Scientists have traditionally ascribed the first peopling of the Americas to the Clovis culture—big-game hunters thought to have roamed North American plains starting around 11,500 years ago.
But that idea has been widely challenged in recent years. Now, an anthropologist has found evidence he claims could be the final nail in the coffin for the “Clovis first” model.
Clovis spear- or arrow-heads recovered from the Gault site, Texas. (Courtesy Center for the Study of the First Americans, TAMU)
Michael Waters, director of the Center for the Study of the First Americans at Texas A&M University in College Station, Texas, and a colleague detailed the findings in the Feb. 23 issue of the research journal Science.
“The new dating that we did indicates that the Clovis Complex ranges from 11,050 to 10,900 radiocarbon years before the present,” Waters said. A radiocarbon year is a year as determined by radiocarbon dating, an analysis widely used to date organic materials based on their content of the radioactive element Carbon-14.
The newfound dates contradict “an emerging archaeological record that supports a pre-Clovis human occupation of the Americas,” his team wrote. Stone tools and butchered mammoth remains dating to 12,500 radiocarbon years ago have been founding Wisconsin, they remarked; humans also appear to have been present around then in Chile.
The newly clarified dates show that Clovis lasted no more than 200 to 400 years, making it almost impossible for the Clovis people to spread as far as previously thought in such a short time, Waters added.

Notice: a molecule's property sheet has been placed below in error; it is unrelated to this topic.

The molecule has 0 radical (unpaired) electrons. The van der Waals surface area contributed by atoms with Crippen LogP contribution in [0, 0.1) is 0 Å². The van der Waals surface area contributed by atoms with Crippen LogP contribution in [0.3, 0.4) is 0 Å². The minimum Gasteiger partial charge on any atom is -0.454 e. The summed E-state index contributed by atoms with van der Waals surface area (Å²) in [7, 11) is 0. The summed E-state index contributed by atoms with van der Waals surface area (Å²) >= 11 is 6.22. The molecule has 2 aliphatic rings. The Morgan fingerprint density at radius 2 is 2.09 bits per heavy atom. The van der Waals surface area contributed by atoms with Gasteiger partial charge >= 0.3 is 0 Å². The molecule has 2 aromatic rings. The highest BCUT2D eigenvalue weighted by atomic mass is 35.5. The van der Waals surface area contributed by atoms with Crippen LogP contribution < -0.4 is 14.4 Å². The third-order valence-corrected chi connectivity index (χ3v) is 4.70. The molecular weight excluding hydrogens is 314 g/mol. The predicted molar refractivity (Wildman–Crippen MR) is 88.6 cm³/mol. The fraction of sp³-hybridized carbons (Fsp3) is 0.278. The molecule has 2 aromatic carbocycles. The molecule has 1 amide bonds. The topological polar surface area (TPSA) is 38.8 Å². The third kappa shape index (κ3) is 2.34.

“How could people, in such a short period of time, reach the tip of South America? It doesn’t make any kind of anthropological sense that these people could have been moving that fast, nor would they have wanted to … it seems highly unlikely, given 20 generations, they could have made it that far that quickly.”
Waters and co-author Thomas Stafford of Stafford Research Laboratories in Lafayette, Colo. tested samples from Clovis sites in an effort to re-date some of what Waters said were poorly dated sites. Because of technological advances, Waters argues that that the pair was able to re-date more precisely some of the more than 25 dated sites found in North America.
Courtesy Texas A&M University and World Science staff